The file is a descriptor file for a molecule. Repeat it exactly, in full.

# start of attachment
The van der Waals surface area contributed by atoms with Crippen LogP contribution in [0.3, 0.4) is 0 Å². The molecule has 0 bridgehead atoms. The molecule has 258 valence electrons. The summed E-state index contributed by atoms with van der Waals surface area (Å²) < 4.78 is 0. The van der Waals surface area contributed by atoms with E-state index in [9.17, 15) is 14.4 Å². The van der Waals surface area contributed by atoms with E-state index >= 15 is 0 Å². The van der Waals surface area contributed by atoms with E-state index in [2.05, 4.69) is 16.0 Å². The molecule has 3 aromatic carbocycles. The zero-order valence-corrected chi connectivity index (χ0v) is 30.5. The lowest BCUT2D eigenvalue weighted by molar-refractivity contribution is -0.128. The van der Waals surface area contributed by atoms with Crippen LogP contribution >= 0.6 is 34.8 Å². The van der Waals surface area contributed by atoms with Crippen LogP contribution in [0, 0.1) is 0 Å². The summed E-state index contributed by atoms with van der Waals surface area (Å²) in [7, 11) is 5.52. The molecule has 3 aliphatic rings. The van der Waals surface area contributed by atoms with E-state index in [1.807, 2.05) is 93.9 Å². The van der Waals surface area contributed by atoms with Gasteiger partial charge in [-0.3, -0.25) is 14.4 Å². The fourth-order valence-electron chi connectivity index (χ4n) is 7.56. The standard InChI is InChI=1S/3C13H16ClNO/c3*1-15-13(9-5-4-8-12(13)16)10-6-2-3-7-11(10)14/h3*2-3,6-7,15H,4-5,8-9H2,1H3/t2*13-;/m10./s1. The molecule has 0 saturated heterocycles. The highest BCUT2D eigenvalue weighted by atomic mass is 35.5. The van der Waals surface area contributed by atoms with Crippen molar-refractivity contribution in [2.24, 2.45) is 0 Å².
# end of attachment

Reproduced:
The van der Waals surface area contributed by atoms with Crippen LogP contribution in [0.3, 0.4) is 0 Å². The molecule has 0 bridgehead atoms. The molecule has 258 valence electrons. The summed E-state index contributed by atoms with van der Waals surface area (Å²) < 4.78 is 0. The van der Waals surface area contributed by atoms with E-state index in [9.17, 15) is 14.4 Å². The van der Waals surface area contributed by atoms with E-state index >= 15 is 0 Å². The van der Waals surface area contributed by atoms with E-state index in [2.05, 4.69) is 16.0 Å². The molecule has 3 aromatic carbocycles. The zero-order valence-corrected chi connectivity index (χ0v) is 30.5. The lowest BCUT2D eigenvalue weighted by molar-refractivity contribution is -0.128. The van der Waals surface area contributed by atoms with Crippen LogP contribution >= 0.6 is 34.8 Å². The van der Waals surface area contributed by atoms with Crippen LogP contribution in [0, 0.1) is 0 Å². The summed E-state index contributed by atoms with van der Waals surface area (Å²) in [7, 11) is 5.52. The molecule has 3 aliphatic rings. The van der Waals surface area contributed by atoms with E-state index in [1.807, 2.05) is 93.9 Å². The van der Waals surface area contributed by atoms with Gasteiger partial charge in [-0.3, -0.25) is 14.4 Å². The fourth-order valence-electron chi connectivity index (χ4n) is 7.56. The standard InChI is InChI=1S/3C13H16ClNO/c3*1-15-13(9-5-4-8-12(13)16)10-6-2-3-7-11(10)14/h3*2-3,6-7,15H,4-5,8-9H2,1H3/t2*13-;/m10./s1. The molecule has 0 saturated heterocycles. The highest BCUT2D eigenvalue weighted by atomic mass is 35.5. The van der Waals surface area contributed by atoms with Crippen molar-refractivity contribution in [2.24, 2.45) is 0 Å².